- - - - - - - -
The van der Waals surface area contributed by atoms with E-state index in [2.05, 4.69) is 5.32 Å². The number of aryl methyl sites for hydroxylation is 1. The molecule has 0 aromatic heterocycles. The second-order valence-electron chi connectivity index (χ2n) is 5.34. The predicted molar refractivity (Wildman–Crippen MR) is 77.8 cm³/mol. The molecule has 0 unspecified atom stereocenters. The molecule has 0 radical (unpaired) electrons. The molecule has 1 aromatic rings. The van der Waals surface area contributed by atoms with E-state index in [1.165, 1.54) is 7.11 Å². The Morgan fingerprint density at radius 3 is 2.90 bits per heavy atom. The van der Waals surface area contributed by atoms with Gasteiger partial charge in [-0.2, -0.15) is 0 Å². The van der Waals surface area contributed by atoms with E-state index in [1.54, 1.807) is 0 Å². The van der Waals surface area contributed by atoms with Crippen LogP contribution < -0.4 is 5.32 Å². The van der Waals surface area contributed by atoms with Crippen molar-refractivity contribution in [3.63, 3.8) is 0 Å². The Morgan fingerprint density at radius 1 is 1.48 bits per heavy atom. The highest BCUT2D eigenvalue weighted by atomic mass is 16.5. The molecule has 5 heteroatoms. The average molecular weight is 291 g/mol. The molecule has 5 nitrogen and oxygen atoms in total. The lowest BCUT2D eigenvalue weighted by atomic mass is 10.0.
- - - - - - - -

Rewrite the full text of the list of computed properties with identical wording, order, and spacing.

The van der Waals surface area contributed by atoms with E-state index in [2.05, 4.69) is 5.32 Å². The number of aryl methyl sites for hydroxylation is 1. The molecule has 0 aromatic heterocycles. The second-order valence-electron chi connectivity index (χ2n) is 5.34. The predicted molar refractivity (Wildman–Crippen MR) is 77.8 cm³/mol. The molecule has 0 unspecified atom stereocenters. The molecule has 0 radical (unpaired) electrons. The molecule has 1 aromatic rings. The van der Waals surface area contributed by atoms with E-state index in [1.165, 1.54) is 7.11 Å². The Morgan fingerprint density at radius 3 is 2.90 bits per heavy atom. The van der Waals surface area contributed by atoms with Gasteiger partial charge in [-0.2, -0.15) is 0 Å². The van der Waals surface area contributed by atoms with E-state index in [1.54, 1.807) is 0 Å². The van der Waals surface area contributed by atoms with Crippen LogP contribution < -0.4 is 5.32 Å². The van der Waals surface area contributed by atoms with Crippen molar-refractivity contribution in [3.63, 3.8) is 0 Å². The Morgan fingerprint density at radius 1 is 1.48 bits per heavy atom. The highest BCUT2D eigenvalue weighted by atomic mass is 16.5. The molecule has 5 heteroatoms. The average molecular weight is 291 g/mol. The molecule has 5 nitrogen and oxygen atoms in total. The lowest BCUT2D eigenvalue weighted by atomic mass is 10.0.